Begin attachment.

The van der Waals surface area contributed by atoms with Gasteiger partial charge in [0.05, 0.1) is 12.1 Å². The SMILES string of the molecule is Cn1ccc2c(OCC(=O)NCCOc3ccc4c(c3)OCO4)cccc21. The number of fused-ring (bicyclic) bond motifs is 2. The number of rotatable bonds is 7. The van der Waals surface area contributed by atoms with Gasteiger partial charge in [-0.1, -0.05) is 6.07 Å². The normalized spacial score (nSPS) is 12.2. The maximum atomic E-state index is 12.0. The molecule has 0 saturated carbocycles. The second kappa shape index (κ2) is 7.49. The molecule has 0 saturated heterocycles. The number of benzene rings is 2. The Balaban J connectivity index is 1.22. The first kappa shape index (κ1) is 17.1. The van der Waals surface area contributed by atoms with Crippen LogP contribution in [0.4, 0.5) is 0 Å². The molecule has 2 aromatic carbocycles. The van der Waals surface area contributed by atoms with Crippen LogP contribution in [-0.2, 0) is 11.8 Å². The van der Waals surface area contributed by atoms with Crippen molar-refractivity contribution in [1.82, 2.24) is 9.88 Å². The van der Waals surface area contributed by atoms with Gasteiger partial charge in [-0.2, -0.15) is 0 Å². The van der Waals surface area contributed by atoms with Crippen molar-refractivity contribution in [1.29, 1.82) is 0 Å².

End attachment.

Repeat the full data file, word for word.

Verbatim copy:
The van der Waals surface area contributed by atoms with Gasteiger partial charge in [0.05, 0.1) is 12.1 Å². The SMILES string of the molecule is Cn1ccc2c(OCC(=O)NCCOc3ccc4c(c3)OCO4)cccc21. The number of fused-ring (bicyclic) bond motifs is 2. The number of rotatable bonds is 7. The van der Waals surface area contributed by atoms with Gasteiger partial charge in [-0.1, -0.05) is 6.07 Å². The normalized spacial score (nSPS) is 12.2. The maximum atomic E-state index is 12.0. The molecule has 0 saturated carbocycles. The second kappa shape index (κ2) is 7.49. The molecule has 0 saturated heterocycles. The number of benzene rings is 2. The Balaban J connectivity index is 1.22. The first kappa shape index (κ1) is 17.1. The van der Waals surface area contributed by atoms with Crippen LogP contribution in [0.4, 0.5) is 0 Å². The molecule has 2 aromatic carbocycles. The van der Waals surface area contributed by atoms with Crippen LogP contribution in [-0.2, 0) is 11.8 Å². The van der Waals surface area contributed by atoms with Crippen molar-refractivity contribution in [1.82, 2.24) is 9.88 Å². The van der Waals surface area contributed by atoms with Gasteiger partial charge in [-0.2, -0.15) is 0 Å². The van der Waals surface area contributed by atoms with Crippen molar-refractivity contribution in [1.29, 1.82) is 0 Å².